Most of us know how to take care of our physical security. We put up burglar bars, fences and walls. We raise the walls and top them with electric fences. We install alarm systems. We have panic buttons linked to armed response. We belong to village watch groups. We may even have permanent bodyguards. We take security seriously. We won’t allow intruders to threaten our physical space if we can prevent it.
Yet, when it comes to our mental space, it’s the complete opposite if we’re not aware. We allow the media, a stranger on Twitter or a narcissistic politician to have free access to our thoughts and feelings. We open the gates to anxiety-invoking theories and harmful stories, Facebook fights and Twitter arguments. We allow strangers to walk all over our hearts. We watch and read multiple news channels, which we know will upset us. And then we dwell on the thoughts and the feelings they evoke until that information becomes our looming reality – even if it is a distant threat.
Why? Why would we let our inner worlds be impacted, worse still, defiled? It shocks me. What shocks me more, is how few people realise that they have a choice, a choice which is vital to exercise.
We should guard our mental sanity and sanctity with the same vigour that we guard our physical security. We need soundness of mind, especially during this time, to make good decisions. We must choose to stop the stream of information into our mind. We cannot allow our minds to constantly race or go over the same alarming thoughts like a hamster on a wheel.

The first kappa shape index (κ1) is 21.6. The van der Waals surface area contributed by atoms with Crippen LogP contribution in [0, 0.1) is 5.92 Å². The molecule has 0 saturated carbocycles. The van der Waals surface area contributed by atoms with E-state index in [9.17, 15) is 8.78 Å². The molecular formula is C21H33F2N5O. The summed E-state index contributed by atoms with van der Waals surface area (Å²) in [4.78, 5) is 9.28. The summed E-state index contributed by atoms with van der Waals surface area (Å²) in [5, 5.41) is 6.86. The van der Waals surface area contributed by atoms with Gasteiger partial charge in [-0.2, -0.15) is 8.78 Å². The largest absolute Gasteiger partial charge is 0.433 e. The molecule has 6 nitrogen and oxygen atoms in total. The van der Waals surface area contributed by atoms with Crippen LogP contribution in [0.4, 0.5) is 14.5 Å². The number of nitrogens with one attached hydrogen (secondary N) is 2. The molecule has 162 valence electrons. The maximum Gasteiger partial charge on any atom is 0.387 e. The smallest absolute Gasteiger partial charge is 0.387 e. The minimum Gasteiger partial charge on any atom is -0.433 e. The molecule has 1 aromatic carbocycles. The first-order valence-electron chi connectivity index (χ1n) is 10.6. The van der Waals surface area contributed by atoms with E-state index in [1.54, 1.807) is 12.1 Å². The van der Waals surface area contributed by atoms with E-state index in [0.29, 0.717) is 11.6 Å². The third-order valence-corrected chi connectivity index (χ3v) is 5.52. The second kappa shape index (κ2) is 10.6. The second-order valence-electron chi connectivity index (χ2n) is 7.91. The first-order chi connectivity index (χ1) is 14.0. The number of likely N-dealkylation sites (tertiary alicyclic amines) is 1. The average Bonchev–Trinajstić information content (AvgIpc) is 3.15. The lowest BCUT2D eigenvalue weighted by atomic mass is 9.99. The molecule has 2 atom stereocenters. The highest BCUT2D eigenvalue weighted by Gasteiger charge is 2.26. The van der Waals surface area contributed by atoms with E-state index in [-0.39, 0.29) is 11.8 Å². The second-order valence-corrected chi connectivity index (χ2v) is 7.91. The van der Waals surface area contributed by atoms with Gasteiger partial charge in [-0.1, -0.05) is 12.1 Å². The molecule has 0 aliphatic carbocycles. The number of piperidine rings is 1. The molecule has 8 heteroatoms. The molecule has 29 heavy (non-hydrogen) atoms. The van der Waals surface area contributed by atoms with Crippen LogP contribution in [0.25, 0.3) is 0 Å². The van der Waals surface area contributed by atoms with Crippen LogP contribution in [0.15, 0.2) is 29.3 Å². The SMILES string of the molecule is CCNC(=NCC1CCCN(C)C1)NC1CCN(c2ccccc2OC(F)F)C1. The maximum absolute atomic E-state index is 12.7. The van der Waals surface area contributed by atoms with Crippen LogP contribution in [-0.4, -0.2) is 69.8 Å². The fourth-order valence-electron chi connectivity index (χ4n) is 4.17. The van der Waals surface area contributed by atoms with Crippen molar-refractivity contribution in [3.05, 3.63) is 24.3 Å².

We need to base our decisions on carefully curated information from a limited choice of trusted sources. We shouldn’t be ignorant, but there is a point at which additional sources of information are no longer useful, especially if it impacts our mental stability.
It is my job to know what is going on in the world because world events impact our clients’ wealth. It is equally important to guard my mind so that I can help my clients make good decisions. Throughout the lockdown, I have had to watch over my mind too. At times, especially when I have felt anxiety threatening to overwhelm me, I have had to step away from social media and even daily news. I have had to switch off over weekends or go for long walks at the crack of dawn (because that’s what we had to do here in Cape Town) to secure a fresh perspective. I’ve found it unhelpful and at times, distressing, to listen to some of our global politicians and even those from developed nations. I’ve had to focus on having a quiet mind; purposefully choose to not to allow myself to get caught up in circular, or worse, downward spirals of thought. I’ve had to put up my own mental fences.
Think about your mental security as you would think about your physical security. You need to be vigilant, more so than usual, so that you have the capacity to make good decisions.
What do you need to do tighten your mental security? What has worked for you in the past? Have you perhaps let your guard down? How have you allowed your mental health to be affected by the news you have consumed? How ready is your state of mind for making good decisions?
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